Biophotonic is an interdisciplinary field that covers the interaction between light (electromagnetic radiation) and biological materials such as subcellular structures, cells, tissues, and molecules in living organisms.
It holds potential to address important societal challenges, including in human health through the development of medical devices for the management of human diseases; in environmental health by enabling highly sensitive devices for advanced pollution detection; and in food and agriculture through providing means for assessing quality control and safety.
Within medicine and the life sciences, biophotonics promises progress and new developments with regard to a better understanding of the origins of disease, improving diagnosis and follow-up care, preventing disease, and treating patients individually and specifically (‘personalized medicine’). Advances in light-based technologies have resulted in innovative and transformative tools to study and manipulate biological systems at the subcellular, cellular, tissue, and organ levels. Optical devices are used in the clinic today to detect colon tumors, guide surgical excision, perform laser surgery, diagnose dermatological conditions, and far more.
Diagnostic biophotonics is used to detect diseases in their initial stages before actual medical symptoms occur in patients. By using optics, diagnostic biophotonics provides several advantages of sensing and imaging at the molecular level and also collects multidimensional data for evaluation. Technologies based on light are generally contact-free with less effect on integrity of living subjects and, consequently, can easily be applied in situ.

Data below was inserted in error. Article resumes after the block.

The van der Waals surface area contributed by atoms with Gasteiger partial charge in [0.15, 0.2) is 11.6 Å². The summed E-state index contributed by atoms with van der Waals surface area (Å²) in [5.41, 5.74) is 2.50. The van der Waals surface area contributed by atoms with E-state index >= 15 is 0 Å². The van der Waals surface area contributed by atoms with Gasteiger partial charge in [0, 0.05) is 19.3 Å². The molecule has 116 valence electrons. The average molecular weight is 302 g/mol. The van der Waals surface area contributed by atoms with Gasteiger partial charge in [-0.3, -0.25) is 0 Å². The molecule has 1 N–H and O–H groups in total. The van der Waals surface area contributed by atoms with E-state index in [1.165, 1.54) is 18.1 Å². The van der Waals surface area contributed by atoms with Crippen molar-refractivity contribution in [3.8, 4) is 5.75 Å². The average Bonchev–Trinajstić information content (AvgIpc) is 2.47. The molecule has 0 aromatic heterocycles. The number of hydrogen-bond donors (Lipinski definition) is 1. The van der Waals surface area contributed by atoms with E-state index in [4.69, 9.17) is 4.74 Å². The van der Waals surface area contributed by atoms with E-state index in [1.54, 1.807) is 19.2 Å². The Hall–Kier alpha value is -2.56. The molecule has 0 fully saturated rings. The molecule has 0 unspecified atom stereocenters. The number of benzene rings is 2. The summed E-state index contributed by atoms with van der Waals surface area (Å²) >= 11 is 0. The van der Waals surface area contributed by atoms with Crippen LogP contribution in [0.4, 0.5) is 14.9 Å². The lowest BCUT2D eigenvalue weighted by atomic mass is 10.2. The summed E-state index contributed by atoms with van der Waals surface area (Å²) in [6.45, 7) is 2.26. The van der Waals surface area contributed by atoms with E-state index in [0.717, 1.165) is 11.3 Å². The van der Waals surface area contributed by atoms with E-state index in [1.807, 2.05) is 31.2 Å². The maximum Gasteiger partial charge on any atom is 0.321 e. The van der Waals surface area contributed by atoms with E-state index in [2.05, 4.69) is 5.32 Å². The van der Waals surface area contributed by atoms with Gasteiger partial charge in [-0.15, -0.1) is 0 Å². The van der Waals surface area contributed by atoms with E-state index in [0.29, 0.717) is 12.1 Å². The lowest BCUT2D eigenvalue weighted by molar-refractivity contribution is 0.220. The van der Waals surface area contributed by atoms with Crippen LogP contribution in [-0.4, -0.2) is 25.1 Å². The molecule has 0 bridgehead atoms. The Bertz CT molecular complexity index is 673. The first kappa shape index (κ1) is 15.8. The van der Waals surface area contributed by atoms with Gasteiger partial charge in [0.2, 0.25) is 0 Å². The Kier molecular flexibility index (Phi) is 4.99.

- Optical tagging: Proteins, cells, DNA, and tissues are tagged with optical tags and their incandescence or fluorescence is measured; also, according to the pathological or physiological situation the changes are analyzed.
- Visualization of complex structures: Advanced laser technology has enhanced imaging of vasculature retinal structures and other optic nerves to provide precise diagnosis of ocular diseases. By observing the modifications occurring in ocular capillaries, the diagnosis of common vascular disorders is enabled.
- Cellular level diagnosis: Sophisticated optical technologies involving lasers, and photonic and biophotonic applications in medicine provide assistance in observing and identifying cellular biochemistry and their functions, organ integrity, and the characteristics of tissues.